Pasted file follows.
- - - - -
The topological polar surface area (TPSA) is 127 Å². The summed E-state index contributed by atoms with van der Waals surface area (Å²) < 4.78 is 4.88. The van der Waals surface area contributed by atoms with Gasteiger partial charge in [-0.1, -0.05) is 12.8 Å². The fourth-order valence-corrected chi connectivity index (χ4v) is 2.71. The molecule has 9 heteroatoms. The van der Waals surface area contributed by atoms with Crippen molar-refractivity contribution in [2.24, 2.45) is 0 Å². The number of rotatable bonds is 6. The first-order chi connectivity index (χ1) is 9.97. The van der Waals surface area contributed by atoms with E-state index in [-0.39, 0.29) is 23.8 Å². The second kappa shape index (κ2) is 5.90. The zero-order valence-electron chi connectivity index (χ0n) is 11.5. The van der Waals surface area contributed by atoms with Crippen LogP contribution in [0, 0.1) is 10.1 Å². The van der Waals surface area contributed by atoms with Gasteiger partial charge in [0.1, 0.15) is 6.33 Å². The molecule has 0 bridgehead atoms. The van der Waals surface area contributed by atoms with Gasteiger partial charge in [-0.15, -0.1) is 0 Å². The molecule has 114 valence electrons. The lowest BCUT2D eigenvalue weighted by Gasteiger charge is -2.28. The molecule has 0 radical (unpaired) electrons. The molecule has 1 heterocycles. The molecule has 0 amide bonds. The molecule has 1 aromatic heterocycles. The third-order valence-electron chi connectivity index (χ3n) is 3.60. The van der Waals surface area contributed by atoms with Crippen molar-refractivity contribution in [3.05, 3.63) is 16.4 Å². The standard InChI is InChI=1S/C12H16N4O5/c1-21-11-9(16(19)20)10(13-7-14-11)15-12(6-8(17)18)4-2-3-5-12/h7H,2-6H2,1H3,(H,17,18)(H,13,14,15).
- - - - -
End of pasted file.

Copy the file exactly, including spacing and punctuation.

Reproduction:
The topological polar surface area (TPSA) is 127 Å². The summed E-state index contributed by atoms with van der Waals surface area (Å²) < 4.78 is 4.88. The van der Waals surface area contributed by atoms with Gasteiger partial charge in [-0.1, -0.05) is 12.8 Å². The fourth-order valence-corrected chi connectivity index (χ4v) is 2.71. The molecule has 9 heteroatoms. The van der Waals surface area contributed by atoms with Crippen molar-refractivity contribution in [2.24, 2.45) is 0 Å². The number of rotatable bonds is 6. The first-order chi connectivity index (χ1) is 9.97. The van der Waals surface area contributed by atoms with E-state index in [-0.39, 0.29) is 23.8 Å². The second kappa shape index (κ2) is 5.90. The zero-order valence-electron chi connectivity index (χ0n) is 11.5. The van der Waals surface area contributed by atoms with Crippen LogP contribution in [0, 0.1) is 10.1 Å². The van der Waals surface area contributed by atoms with Gasteiger partial charge in [0.1, 0.15) is 6.33 Å². The molecule has 0 bridgehead atoms. The van der Waals surface area contributed by atoms with Gasteiger partial charge in [-0.15, -0.1) is 0 Å². The molecule has 114 valence electrons. The lowest BCUT2D eigenvalue weighted by Gasteiger charge is -2.28. The molecule has 0 radical (unpaired) electrons. The molecule has 1 heterocycles. The molecule has 0 amide bonds. The molecule has 1 aromatic heterocycles. The third-order valence-electron chi connectivity index (χ3n) is 3.60. The van der Waals surface area contributed by atoms with Crippen molar-refractivity contribution in [3.05, 3.63) is 16.4 Å². The standard InChI is InChI=1S/C12H16N4O5/c1-21-11-9(16(19)20)10(13-7-14-11)15-12(6-8(17)18)4-2-3-5-12/h7H,2-6H2,1H3,(H,17,18)(H,13,14,15).